Thumbs up for sheep project

Retired senior veterinary officer and former president of the Barbados Black Belly Sheep Association, Dr Anthony Griffith, is giving the Barbados/Guyana agricultural venture a thumbs up.

Griffith, who resides in Guyana and has been privy to some of the stakeholder meetings on the anticipated project that promised to bring economic prosperity for both countries, said that the venture was a “fantastic” investment.

It would, he said, help to improve the herds and the genetic traits of the indigenous animal and enhance cottage industries through which its by-products are sold.

Speaking to The Nation during a recent visit to Barbados, he said: “Based on what I have heard about in the meetings, local farmers would be producing Black Belly sheep to be slaughtered in Guyana, to be shipped back home to complement production locally.

“They (Barbadian farmers) would be given sizable lots to raise the sheep and that wouldn’t only allow farmers to raise sheep but the opportunity to grow crops for the animal’s consumption creating a sustainable ecosystem for the farmers. Guyanese farmers would be able to take part in the sheep programme also,” he said.

The proposal would do a lot for intra-regional trade and significantly reduce regional lamb imports from New Zealand, Griffith believed.

“It also presents great opportunities for extra regional trade, for Barbados to develop a branded product. It will take a little while to get off the ground and to get everything in place but it has great potential. Planning and scheduling farming routines and implementing best practices would be important to have the required feedlots necessary,” he stated.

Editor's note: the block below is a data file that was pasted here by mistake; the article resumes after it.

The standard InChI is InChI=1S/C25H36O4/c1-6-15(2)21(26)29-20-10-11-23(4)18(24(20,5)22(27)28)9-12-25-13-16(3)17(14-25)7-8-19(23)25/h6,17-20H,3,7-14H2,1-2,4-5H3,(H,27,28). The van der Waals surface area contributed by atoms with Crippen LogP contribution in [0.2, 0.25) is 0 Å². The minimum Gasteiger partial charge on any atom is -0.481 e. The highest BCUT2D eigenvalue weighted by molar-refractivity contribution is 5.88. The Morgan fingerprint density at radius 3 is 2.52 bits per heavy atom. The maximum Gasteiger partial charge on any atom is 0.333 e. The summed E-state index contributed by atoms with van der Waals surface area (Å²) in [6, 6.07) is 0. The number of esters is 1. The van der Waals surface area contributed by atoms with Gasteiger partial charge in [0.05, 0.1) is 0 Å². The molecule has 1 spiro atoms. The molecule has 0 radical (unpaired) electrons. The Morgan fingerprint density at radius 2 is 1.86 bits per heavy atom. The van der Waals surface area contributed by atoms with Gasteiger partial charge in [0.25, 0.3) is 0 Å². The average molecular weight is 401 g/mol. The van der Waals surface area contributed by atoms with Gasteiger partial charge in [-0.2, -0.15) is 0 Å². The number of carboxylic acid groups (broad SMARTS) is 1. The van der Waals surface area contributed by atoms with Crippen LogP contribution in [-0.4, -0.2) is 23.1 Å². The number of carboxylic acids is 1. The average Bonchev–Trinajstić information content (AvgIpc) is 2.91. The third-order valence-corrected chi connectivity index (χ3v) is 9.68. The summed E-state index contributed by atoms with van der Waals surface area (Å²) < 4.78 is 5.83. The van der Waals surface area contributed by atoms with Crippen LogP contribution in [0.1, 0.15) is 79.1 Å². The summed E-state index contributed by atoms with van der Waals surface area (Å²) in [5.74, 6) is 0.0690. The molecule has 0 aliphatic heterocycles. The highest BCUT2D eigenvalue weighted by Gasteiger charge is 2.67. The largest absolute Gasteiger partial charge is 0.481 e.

In February during a visit to Barbados, President of Guyana Dr M. Irfaan Ali said that both countries faced similar issues and they could better overcome challenges if they united.

He was speaking at the opening ceremony of Agrofest in Queen’s Park, St Michael and announced that he and Prime Minister Mia Mottley were working on a venture to tackle security issues in various sectors, such as agriculture, that threatened the Caribbean way of life.

Former director of the Inter-American Institute for Cooperation on Agriculture Senator Dr Chelston Brathwaite also weighed in on the collaboration, stating in a Letter to the Editor that this was an exciting initiative and it would contribute to the development of the local agriculture industry. (SB)


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